Perhaps it's wrong to call it citizen journalism, perhaps 'eyewitness reports' is a better term. It's certainly not live blogging as I once phrased it, but with the way international media covered the recent events in Burma, it's clearer and clearer that eyewitness reports are starting to play a bigger and bigger role in mainstream media coverage.
Something is shifting: for me, as for others, Virginia Tech marked the first time eyewitness reports reached me much before I tuned in to mainstream media. So when I heard about the unrest in Burma, blogs and social networks seemed like the obvious first place to start looking for news of what really was going on.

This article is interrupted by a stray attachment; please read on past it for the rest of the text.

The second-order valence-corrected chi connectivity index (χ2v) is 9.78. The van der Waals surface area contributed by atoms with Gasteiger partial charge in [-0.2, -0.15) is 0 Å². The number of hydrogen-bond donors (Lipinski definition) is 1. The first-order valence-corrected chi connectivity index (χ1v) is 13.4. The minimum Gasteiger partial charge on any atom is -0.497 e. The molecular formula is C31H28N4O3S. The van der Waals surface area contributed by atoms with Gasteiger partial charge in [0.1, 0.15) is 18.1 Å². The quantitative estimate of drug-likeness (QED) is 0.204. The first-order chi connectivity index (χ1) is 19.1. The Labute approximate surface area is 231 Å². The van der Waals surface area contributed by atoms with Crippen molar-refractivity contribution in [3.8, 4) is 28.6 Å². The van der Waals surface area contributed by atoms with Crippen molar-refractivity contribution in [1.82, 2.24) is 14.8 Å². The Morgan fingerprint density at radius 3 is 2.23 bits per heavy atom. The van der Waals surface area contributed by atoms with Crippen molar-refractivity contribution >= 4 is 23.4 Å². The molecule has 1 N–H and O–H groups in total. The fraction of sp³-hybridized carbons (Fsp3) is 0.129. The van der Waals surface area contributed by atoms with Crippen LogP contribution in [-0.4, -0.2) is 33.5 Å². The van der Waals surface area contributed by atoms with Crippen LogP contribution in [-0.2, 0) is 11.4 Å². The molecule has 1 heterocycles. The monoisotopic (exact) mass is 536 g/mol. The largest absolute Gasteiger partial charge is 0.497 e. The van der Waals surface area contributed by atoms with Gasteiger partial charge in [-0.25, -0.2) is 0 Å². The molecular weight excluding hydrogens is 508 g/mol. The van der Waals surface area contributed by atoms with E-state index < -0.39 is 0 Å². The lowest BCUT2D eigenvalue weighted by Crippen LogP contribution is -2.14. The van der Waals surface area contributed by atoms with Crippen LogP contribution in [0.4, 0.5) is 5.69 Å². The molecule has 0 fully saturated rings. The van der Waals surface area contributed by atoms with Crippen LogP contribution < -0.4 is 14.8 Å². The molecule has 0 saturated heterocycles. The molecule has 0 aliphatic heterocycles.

But using social media for mainstream media purposes is not unproblematic: it raises big questions about verfication, who to trust, how to approach people, quality of coverage etc, as others have described more eloquently before me.
Still, these issues are worth giving some more thought to, especially since I've seen and heard several naysayers use the coverage from Burma as yet another excuse to have a go at how internet is corrupting standards and quality (like here, no direct links for the others) recently.
I don't usually advertise the work I do for a living here, but I was able to use links actively in this piece, and it takes comments, so if you're interested in this debate and have some skill in Scandinavian languages, you might want to stop by here (all the juicy links are over there...)